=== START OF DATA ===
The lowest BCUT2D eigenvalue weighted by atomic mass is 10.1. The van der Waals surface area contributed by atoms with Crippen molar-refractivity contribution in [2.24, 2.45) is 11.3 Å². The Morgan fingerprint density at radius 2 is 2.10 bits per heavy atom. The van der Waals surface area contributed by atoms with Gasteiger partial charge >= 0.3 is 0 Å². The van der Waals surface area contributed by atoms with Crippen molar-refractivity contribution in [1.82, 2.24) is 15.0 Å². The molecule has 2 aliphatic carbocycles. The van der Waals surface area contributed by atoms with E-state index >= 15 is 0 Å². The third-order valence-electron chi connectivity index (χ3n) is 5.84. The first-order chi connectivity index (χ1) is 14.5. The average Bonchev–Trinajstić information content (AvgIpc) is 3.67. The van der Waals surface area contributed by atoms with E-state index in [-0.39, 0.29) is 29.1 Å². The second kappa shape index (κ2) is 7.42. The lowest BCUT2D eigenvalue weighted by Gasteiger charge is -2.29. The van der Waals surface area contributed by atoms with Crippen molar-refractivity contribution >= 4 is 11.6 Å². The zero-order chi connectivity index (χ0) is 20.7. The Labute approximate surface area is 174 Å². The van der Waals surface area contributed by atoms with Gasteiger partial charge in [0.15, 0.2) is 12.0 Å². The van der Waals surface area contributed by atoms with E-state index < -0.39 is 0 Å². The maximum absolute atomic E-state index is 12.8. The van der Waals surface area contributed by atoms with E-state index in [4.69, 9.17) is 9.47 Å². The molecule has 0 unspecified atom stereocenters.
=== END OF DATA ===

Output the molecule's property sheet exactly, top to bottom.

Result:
The lowest BCUT2D eigenvalue weighted by atomic mass is 10.1. The van der Waals surface area contributed by atoms with Crippen molar-refractivity contribution in [2.24, 2.45) is 11.3 Å². The Morgan fingerprint density at radius 2 is 2.10 bits per heavy atom. The van der Waals surface area contributed by atoms with Gasteiger partial charge >= 0.3 is 0 Å². The van der Waals surface area contributed by atoms with Crippen molar-refractivity contribution in [1.82, 2.24) is 15.0 Å². The molecule has 2 aliphatic carbocycles. The van der Waals surface area contributed by atoms with E-state index >= 15 is 0 Å². The third-order valence-electron chi connectivity index (χ3n) is 5.84. The first-order chi connectivity index (χ1) is 14.5. The average Bonchev–Trinajstić information content (AvgIpc) is 3.67. The van der Waals surface area contributed by atoms with E-state index in [-0.39, 0.29) is 29.1 Å². The second kappa shape index (κ2) is 7.42. The lowest BCUT2D eigenvalue weighted by Gasteiger charge is -2.29. The van der Waals surface area contributed by atoms with Crippen molar-refractivity contribution >= 4 is 11.6 Å². The zero-order chi connectivity index (χ0) is 20.7. The Labute approximate surface area is 174 Å². The van der Waals surface area contributed by atoms with Gasteiger partial charge in [0.15, 0.2) is 12.0 Å². The van der Waals surface area contributed by atoms with E-state index < -0.39 is 0 Å². The maximum absolute atomic E-state index is 12.8. The van der Waals surface area contributed by atoms with E-state index in [4.69, 9.17) is 9.47 Å². The molecule has 0 unspecified atom stereocenters.